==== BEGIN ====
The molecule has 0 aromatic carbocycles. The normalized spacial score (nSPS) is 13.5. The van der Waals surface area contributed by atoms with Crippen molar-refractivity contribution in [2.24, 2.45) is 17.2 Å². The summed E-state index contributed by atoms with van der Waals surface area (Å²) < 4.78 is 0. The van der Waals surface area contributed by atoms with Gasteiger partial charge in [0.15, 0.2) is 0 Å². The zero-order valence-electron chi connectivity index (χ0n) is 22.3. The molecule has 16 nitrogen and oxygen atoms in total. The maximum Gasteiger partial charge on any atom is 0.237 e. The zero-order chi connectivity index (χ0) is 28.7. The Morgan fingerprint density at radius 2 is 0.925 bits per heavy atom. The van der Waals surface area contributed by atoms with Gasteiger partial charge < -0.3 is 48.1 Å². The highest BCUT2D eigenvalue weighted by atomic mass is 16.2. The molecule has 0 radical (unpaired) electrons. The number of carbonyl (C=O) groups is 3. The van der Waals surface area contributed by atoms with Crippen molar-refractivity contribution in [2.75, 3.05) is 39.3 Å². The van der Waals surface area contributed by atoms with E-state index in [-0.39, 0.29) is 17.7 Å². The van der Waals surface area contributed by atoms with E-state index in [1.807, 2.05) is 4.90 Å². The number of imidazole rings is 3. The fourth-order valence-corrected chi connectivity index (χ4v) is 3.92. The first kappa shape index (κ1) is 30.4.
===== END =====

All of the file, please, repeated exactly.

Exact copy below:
The molecule has 0 aromatic carbocycles. The normalized spacial score (nSPS) is 13.5. The van der Waals surface area contributed by atoms with Crippen molar-refractivity contribution in [2.24, 2.45) is 17.2 Å². The summed E-state index contributed by atoms with van der Waals surface area (Å²) < 4.78 is 0. The van der Waals surface area contributed by atoms with Gasteiger partial charge in [0.15, 0.2) is 0 Å². The zero-order valence-electron chi connectivity index (χ0n) is 22.3. The molecule has 16 nitrogen and oxygen atoms in total. The maximum Gasteiger partial charge on any atom is 0.237 e. The zero-order chi connectivity index (χ0) is 28.7. The Morgan fingerprint density at radius 2 is 0.925 bits per heavy atom. The van der Waals surface area contributed by atoms with Gasteiger partial charge < -0.3 is 48.1 Å². The highest BCUT2D eigenvalue weighted by atomic mass is 16.2. The molecule has 0 radical (unpaired) electrons. The number of carbonyl (C=O) groups is 3. The van der Waals surface area contributed by atoms with Crippen molar-refractivity contribution in [2.75, 3.05) is 39.3 Å². The van der Waals surface area contributed by atoms with E-state index in [-0.39, 0.29) is 17.7 Å². The van der Waals surface area contributed by atoms with E-state index in [1.807, 2.05) is 4.90 Å². The number of imidazole rings is 3. The fourth-order valence-corrected chi connectivity index (χ4v) is 3.92. The first kappa shape index (κ1) is 30.4.